The Eel River Indians were generally thought of as a band of the Miamis, but through Little Turtle’s efforts at Greenville they were recognized as a separate tribe in the treaty and granted an annuity of $500. The Weas and the Piankashaws were closely related to the Miamis and were sometimes considered to be part of that tribe. They were generally treated as independent entities, however, and like the Eel River group they received separate annuities under the treaty. At the Greenville negotiations, Little Turtle spoke on behalf of several groups, including the Kickapoos, the Kaskaskias, and the Potawatomis (same; ASP description begins American State Papers: Documents, Legislative and Executive, of the Congress of the United States, Washington, D.C., 1832–61, 38 vols. description ends , Indian Affairs, 1:576, 577; Sturtevant, Handbook description begins William C. Sturtevant, gen. ed., Handbook of North American Indians, Washington, 1978–, 14 vols. description ends , 15:681, 682, 686; Dowd, “Thinking and Believing,” description begins Gregory E. Dowd, “Thinking and Believing: Nativism and Unity in the Ages of Pontiac and Tecumseh,” American Indian Quarterly, 16 (1992) description ends 315).
The government did establish a trading house at Fort Wayne, and one at Detroit, later in the year after Congress revived and continued in force an expired act that authorized the trading houses (Terr. Papers description begins Clarence E. Carter and John Porter Bloom, eds., The Territorial Papers of the United States, Washington, D.C., 1934–75, 28 vols. description ends , 7:52, 63; TJ to the Senate and the House of Representatives, 27 Jan. 1802).
Into The Hands Of The Interpreter At Fort Wayne: on 1 Jan., Dearborn appointed Wells assistant agent for Indian affairs for Indiana Territory, residing at Fort Wayne. Wells’s salary was to be $600 per annum, plus four daily food rations “in kind or in money.” Wells owned land at Fort Wayne, where he farmed, raised hogs, had an orchard, and kept slaves that he obtained from his brother in Kentucky (Lb in DNA: RG 75, LSIA; Hutton, “Wells,” 203).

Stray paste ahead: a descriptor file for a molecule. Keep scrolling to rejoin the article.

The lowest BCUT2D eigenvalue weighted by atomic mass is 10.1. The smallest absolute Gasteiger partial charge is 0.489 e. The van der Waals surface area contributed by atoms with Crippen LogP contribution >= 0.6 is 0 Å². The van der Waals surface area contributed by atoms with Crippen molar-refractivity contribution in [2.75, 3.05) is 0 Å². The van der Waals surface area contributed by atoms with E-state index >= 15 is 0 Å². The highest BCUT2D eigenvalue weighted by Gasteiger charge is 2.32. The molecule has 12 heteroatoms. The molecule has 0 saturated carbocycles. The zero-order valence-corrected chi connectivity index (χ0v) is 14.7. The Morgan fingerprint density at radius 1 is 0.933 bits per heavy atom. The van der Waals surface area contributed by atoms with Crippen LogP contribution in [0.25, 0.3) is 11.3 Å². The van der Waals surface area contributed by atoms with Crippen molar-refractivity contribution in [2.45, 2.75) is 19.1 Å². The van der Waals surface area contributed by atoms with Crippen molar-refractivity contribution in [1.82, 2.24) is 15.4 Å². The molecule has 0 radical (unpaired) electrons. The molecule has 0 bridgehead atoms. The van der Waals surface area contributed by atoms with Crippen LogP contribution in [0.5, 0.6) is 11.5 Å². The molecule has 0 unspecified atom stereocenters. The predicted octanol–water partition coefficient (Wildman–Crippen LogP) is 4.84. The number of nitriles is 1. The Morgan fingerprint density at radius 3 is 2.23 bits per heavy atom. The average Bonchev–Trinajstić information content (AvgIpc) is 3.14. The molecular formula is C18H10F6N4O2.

Return To Their Families Destitute: in addition to authorizing the president to control the trade of liquor to Indians, Congress in March 1802 prohibited anyone from receiving in “trade or barter” from an Indian any gun, hunting or farming implement, cooking vessel, or article of clothing not made of “skins or furs” (U.S. Statutes at Large description begins Richard Peters, ed., The Public Statutes at Large of the United States … 1789 to March 3, 1845, Boston, 1855–56, 8 vols. description ends , 2:142, 146; Anthony F. C. Wallace, Jefferson and the Indians: The Tragic Fate of the First Americans [Cambridge, Mass., 1999], 296–7).
People Called Quaokers: Little Turtle’s relationship with religious organizations, including the Society of Friends, dated from his earlier visits to the seat of government. In February 1798, his name appeared at the head of the list of original subscribers to the constitution of the Missionary Society of Philadelphia. In 1804, Quakers established a demonstration farm in the Miamis’ territory on the Wabash (Boston Gazette, and Weekly Republican Journal, 26 Mch. 1798; Chambersburg Farmers’ Register, 18 Apr. 1798; Volney, View description begins C. F. C. Volney, A View of the Soil and Climate of the United States of America, trans. Charles Brockden Brown, Philadelphia, 1804; repr. 1968 description ends , 357, 375; Dowd, “Thinking and Believing,” description begins Gregory E. Dowd, “Thinking and Believing: Nativism and Unity in the Ages of Pontiac and Tecumseh,” American Indian Quarterly, 16 (1992) description ends 316, 317, 318).
1. MS: “whe.”
2. MS: “undestanding.”